A Woman's Age

A Woman’s Age

(1979) Pan

‘An intelligent delight. Mrs. Billington writes with the wit of an Evelyn Waugh and the leisure of an Arnold Bennett.’ The New York Times

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It was a huge change of direction for me when I wrote this long family saga (589 pages in small print paperback). Before it, I had mostly written short intense dramas, influenced in their form by my husband’s work as a film director. I decided to trace the change in a woman’s position in British society from the beginning of the twentieth century to the then present date – late 1970s. I developed my structure by using three generations of women who in various ways were involved in most of the big events of the century. The blurb describes it like this:

‘Stepping into the world of country houses and nannies at the turn of the century, we follow the life of Violet Hesketh – from childhood, through two world wars, the roaring twenties, the depression, through years of social and political upheaval, to the fulfilment of her ambitions as a leading public figure and politician in the 1970s. As the lives of Violet, her daughter, her friends and lovers, interweave over 70 years, we see reflected in their ambitions and desires, their hopes and fears, the changing face of a nation.’ I was writing ‘A Woman’s Age’ in the middle Seventies when feminism was at last striking home. The most interesting part of the process was the interviews I did with my mother, the writer Elizabeth Longford, and her friends. They were mostly born in 1906 or thereabouts so, like Violet, their experiences spanned the century. My mother lived till 2002. Some time I must try and find those recording tapes.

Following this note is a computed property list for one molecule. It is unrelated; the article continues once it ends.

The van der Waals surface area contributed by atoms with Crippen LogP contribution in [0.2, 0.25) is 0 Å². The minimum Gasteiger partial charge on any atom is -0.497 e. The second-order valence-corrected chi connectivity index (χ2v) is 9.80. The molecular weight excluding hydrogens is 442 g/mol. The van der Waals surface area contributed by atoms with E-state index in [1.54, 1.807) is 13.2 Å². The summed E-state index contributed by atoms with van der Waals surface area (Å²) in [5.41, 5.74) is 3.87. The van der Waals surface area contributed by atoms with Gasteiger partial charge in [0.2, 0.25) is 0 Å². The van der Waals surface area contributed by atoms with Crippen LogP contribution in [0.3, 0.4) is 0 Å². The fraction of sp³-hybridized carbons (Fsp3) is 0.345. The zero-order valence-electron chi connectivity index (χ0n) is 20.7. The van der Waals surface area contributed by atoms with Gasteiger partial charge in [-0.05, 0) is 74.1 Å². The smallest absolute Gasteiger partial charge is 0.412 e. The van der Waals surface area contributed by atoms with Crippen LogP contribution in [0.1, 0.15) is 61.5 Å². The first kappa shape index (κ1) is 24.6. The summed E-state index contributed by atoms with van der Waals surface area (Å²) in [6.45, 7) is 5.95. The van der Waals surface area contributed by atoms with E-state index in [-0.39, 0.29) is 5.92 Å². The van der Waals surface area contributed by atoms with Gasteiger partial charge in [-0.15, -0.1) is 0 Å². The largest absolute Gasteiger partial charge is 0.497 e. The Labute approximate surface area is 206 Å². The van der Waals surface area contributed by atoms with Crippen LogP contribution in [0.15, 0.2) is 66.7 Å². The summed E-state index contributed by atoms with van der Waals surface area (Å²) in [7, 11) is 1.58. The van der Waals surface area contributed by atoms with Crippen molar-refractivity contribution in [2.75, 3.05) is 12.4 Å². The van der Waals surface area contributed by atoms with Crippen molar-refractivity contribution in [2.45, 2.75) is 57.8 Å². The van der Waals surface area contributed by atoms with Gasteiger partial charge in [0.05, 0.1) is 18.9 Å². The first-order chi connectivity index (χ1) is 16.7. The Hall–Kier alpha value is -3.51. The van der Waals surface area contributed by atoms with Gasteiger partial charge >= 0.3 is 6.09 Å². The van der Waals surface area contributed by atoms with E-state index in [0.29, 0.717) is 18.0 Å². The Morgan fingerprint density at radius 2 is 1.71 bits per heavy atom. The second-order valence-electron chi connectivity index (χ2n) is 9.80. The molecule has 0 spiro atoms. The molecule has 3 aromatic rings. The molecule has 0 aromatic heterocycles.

‘Remember those old-fashioned novels that we used to walk into, as if into a house full of genuinely interesting people and spend a week or two listening and be sad to leave? This one of them, an intelligent delight… Mrs. Billington writes with the wit of an Evelyn Waugh and the leisure of an Arnold Bennett. Her characters, inside their excited talk and their eccentricities, breathe and glow.’ The New York Times

‘An infinite variety of human knots fasten down this large family saga… Billington handles it with assurance, ease, warmth and wit’ Newsweek

‘Kept me utterly content through two long evenings and what greater recommendation can there be?’ Margaret Forster

‘Through four generations, from the glittering Edwardian age to our own makeshift times… Rachel Billington is first rate.’ Daily Telegraph

‘What ‘The Women’s Room’ said about women in this country, Billington’s novel says in the most elegant upper-class terms about Englishwomen in the years between World War I and the present day’ Publisher’s Weekly

Suggested reading: A Woman’s Life, The Garish Day

A Woman's Life The Garish Day